Monday may prove to be a huge day for Microsoft, the company that once held a near monopoly on the computing industry but today finds itself lagging behind Apple and Google. The company has announced that will hold a major event on Monday in Los Angeles where, if reports are true, the company will unveil a company built tablet.
It is sometimes difficult to remember what the tablet market looked like before Steve Jobs walked on stage to unveil the first iPad. But it's worth remember that weeks prior to that event the tech media websites (and TNM) was filled with reports of other tablet launches.
While everyone knew that tablets were coming, the atmosphere was filled more with concepts than actual products. The Skiff, for instance, promised a flexibel eInk solution for newspapers.
Microsoft itself had been touting its Courier tablet, a concept tablet that proved to be more vaporware than hardware. But at the time many still believed that Apple's tablet was the same, so why not continue to promote future concepts? But an actual launch date, when announced by Apple, changed everything. Not only could Apple promise, but it could deliver.
That is why Monday's event is fraught with danger for Microsoft. The Redmond company will have to thread the needle to get it right – while it has much to gain, a wrong move could be deadly.
Microsoft has generally depended on its manufacturing partners when it comes to PC hardware. The relationships it has with the major PC makers has been what has made the company. In fact, at CES in January of 2010, Microsoft CEO Steve Ballmer stood on stage and previewed an HP tablet that, in retrospect, showed how far behind the PC makers were to Apple.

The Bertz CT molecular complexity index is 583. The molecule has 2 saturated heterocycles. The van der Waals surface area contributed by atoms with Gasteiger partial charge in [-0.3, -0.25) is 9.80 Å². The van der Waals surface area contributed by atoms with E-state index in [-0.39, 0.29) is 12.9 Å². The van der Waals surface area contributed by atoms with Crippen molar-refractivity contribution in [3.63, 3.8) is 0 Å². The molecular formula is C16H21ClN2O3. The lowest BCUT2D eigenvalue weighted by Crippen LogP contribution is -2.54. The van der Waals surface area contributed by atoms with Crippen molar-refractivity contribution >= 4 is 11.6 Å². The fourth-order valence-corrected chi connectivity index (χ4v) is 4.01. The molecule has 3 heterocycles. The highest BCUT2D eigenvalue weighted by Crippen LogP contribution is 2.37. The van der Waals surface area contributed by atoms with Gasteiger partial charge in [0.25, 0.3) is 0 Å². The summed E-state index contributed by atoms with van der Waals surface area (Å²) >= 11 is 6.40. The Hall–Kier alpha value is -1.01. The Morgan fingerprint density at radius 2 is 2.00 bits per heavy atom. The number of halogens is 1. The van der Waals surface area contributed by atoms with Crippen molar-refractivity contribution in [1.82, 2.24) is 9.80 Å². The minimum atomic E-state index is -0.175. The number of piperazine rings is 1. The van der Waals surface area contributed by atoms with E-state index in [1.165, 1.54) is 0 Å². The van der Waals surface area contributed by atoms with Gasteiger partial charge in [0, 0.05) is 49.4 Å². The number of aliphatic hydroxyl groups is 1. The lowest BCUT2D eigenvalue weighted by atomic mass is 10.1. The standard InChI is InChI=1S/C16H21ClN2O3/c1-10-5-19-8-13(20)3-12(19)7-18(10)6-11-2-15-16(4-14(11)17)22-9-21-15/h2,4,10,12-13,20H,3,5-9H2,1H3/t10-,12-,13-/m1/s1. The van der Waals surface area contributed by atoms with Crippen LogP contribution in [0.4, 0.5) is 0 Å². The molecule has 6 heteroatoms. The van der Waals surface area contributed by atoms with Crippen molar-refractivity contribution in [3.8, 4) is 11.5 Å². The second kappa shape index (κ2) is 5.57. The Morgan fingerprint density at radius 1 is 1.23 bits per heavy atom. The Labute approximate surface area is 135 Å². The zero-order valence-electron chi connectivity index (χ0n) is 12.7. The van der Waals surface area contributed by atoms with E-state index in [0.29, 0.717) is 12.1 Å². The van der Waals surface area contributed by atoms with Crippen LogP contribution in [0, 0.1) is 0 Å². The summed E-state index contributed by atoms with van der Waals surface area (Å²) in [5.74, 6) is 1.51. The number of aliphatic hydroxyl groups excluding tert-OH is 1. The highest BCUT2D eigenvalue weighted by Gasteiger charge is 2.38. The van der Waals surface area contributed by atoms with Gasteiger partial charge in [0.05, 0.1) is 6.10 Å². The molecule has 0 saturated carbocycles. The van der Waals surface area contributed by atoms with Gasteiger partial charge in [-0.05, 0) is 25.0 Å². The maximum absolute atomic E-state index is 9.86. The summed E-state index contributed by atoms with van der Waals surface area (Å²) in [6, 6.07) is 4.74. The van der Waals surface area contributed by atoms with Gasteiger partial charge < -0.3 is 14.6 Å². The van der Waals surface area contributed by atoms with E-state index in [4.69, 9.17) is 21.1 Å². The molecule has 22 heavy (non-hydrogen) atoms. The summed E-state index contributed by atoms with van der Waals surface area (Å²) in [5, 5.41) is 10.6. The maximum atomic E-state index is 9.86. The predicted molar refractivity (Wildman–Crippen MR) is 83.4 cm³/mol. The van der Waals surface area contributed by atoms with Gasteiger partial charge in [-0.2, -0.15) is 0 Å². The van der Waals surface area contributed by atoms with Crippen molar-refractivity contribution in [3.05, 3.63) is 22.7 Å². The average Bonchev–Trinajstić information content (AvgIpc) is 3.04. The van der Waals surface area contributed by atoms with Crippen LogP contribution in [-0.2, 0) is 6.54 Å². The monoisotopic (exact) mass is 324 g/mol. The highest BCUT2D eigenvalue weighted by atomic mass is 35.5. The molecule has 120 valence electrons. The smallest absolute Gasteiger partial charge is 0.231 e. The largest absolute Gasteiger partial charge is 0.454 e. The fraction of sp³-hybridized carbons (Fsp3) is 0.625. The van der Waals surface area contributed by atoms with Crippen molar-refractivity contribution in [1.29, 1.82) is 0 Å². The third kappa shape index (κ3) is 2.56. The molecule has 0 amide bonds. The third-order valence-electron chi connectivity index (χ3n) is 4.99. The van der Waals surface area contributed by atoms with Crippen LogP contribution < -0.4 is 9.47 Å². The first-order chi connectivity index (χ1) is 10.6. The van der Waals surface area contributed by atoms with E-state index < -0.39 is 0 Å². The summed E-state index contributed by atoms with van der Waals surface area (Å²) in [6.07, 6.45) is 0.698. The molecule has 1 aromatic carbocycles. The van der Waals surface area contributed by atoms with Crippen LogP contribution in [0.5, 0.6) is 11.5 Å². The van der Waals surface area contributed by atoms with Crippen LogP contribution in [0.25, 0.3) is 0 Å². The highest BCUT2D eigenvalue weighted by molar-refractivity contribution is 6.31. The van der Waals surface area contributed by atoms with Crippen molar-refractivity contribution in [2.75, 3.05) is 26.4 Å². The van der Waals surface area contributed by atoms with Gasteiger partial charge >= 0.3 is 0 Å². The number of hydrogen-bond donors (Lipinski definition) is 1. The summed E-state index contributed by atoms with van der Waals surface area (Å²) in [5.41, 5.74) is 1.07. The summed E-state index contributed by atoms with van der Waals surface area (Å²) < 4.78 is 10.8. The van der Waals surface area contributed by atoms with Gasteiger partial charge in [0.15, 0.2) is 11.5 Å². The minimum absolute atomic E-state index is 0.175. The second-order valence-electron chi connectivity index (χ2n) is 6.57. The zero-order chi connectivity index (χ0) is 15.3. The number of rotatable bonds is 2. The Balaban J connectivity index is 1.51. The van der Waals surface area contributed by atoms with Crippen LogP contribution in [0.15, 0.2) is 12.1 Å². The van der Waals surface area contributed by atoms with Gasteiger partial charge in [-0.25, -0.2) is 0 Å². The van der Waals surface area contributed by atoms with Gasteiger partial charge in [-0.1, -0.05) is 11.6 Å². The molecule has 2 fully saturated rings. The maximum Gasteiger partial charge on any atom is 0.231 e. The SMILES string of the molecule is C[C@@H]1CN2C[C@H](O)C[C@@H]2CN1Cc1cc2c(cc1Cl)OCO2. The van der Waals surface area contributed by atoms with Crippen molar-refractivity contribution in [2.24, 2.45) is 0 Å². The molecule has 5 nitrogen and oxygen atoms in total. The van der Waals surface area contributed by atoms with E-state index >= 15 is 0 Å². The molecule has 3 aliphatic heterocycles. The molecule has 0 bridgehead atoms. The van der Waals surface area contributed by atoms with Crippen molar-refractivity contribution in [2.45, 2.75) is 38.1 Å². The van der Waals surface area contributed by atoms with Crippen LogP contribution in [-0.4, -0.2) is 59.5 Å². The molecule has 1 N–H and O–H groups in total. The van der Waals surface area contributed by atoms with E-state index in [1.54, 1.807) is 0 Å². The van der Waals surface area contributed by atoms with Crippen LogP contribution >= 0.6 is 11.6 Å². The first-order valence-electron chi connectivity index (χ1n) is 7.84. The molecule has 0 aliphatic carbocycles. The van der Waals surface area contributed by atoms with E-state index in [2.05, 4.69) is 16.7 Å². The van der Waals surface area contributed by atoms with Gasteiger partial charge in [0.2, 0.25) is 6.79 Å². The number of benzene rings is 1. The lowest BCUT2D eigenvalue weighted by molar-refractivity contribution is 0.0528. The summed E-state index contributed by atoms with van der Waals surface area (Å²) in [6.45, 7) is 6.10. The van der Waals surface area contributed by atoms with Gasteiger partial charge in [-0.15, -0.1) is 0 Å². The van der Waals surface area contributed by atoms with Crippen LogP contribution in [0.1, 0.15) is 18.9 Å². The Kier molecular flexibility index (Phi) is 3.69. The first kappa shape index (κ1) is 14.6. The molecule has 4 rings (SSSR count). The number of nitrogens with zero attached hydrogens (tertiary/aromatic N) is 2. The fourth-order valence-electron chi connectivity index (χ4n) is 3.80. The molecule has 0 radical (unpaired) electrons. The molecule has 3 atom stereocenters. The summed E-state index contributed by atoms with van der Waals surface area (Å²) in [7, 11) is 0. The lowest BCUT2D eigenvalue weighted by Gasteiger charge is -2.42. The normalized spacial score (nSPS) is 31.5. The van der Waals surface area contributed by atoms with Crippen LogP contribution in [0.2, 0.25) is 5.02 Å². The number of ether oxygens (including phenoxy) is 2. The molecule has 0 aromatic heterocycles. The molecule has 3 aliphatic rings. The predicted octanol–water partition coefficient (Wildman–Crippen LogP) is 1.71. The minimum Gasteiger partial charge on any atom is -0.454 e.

But those relationships are strained now, due in part to the growth of the tablet market (that is, iPad) and the fact that Android was often the first option for the PC makers, not Windows.
But Microsoft has ventured into hardware, too – a loser with the Zune, it has been a huge winner with the Xbox. It still outsources production (as does Apple), but these products are original, custom.
|The Skiff was previewed before Apple|
held its original iPad event.
But if Microsoft puts its money on this new tablet it could do the same. It also has to be committed as an organization to the product, as well. After all, it has been two and a half years since Steve Ballmer tried to show that Microsoft would be a player in the tablet market.
Based on leaks to the WSJ and others, it is apparent that Microsoft thinks it can compete now. But will Microsoft dare to piss off their hardware partners? will they offer only vaporware? or is this just another crazy, off-track rumor that has the event figured all wrong? We'll see what it has to offer on Monday.
(Note: Some tech sites are taking a middle ground on Microsoft tablet rumors, guessing that any tablet announcement would be geared more towards the Kindle Fire end of the market rather than aimed at the iPad. This would be a conservative approach for sure.)